Archive for November 23rd, 2010

Lee County – It’s Time to Change your Foreclosure Procedures

I’ve spokenly openly and candidly on this blog on many occasions about the need to change the perverse judicial procedures that permeate some of our courtrooms in Florida.  Nothing has gotten my gander up more in this regard than the perverse judicial procedures employed in Lee County, Florida (the Twentieth Judicial Circuit, based in Fort Myers).  I realize “perverse” is a strong word, but that’s the only word that comes to mind for what’s happening in Ft. Myers

Here are the facts.  In foreclosure lawsuits in Ft. Myers, judges (typically Judge Carlin) routinely enter an Order setting a docket sounding, right after the case is filed.  These Orders are entered sua sponte (meaning on the court’s own initiative, without having been requested by either party), and they specifically provide that summary judgment will be entered at that hearing, failing which the case “will” be set for trial.  These Orders also impose a discovery cut-off, usually the day of that hearing, meaning the parties cannot take discovery thereafter.  Essentially, the judges have taken it upon themselves to litigate an entire foreclosure lawsuit in the span of a few months.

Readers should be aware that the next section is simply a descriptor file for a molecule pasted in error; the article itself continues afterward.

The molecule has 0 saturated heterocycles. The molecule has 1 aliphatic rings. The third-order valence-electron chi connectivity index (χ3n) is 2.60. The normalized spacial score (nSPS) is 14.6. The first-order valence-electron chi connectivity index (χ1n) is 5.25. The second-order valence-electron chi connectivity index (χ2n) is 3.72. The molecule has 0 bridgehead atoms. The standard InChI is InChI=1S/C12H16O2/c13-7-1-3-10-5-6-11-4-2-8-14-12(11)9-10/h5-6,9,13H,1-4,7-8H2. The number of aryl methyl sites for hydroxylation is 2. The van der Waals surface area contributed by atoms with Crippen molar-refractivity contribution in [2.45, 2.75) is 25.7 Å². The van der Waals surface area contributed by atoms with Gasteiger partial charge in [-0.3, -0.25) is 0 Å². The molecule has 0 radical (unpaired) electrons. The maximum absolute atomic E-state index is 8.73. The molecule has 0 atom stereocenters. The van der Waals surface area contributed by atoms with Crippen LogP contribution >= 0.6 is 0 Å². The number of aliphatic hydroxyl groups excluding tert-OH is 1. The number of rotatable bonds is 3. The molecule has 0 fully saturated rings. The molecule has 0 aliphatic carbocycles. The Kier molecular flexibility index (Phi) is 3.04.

Here’s the first problem.  A case cannot be set for trial until it is “at issue,” under Fla.R.Civ.P. 1.440.  This means that if a motion to dismiss is outstanding, and the homeowner has not filed an Answer, the case cannot be set for trial.  See Precision Constructors, Inc. v. Valtec Constr. Corp., 825 So. 2d 1062 (Fla. 3d DCA 2002); Bennett v. Continental Chemicals, Inc., 492 So. 2d 724 (Fla. 1st DCA 1986) (en banc).  (En Banc means that every judge on the First District joined in the decision – a rarity in appellate cases.)  In Ft. Myers, the judges routinely find the case is “at issue” and ready to be set for trial, even when the Motion to Dismiss has yet to be heard – a very basic legal error. 

In my eyes, this is more than just a technical problem.  When a judge is sua sponte saying a case will be set for trial, even though the Motion to Dismiss has yet to be heard, he’s making it clear that he’s already decided he’s going to deny the Motion to Dismiss.  Think about it this way.  If a Motion to Dismiss is granted, then, unless leave to amend is granted, there is no trial at all!  By setting a trial before the motion to dismiss is heard, the Ft. Myers judges are foreclosing the possibility that the Motion to Dismiss would be granted – without having heard the Motion to Dismiss on the merits!  Under basic law, judges cannot pre-judge a case in this manner.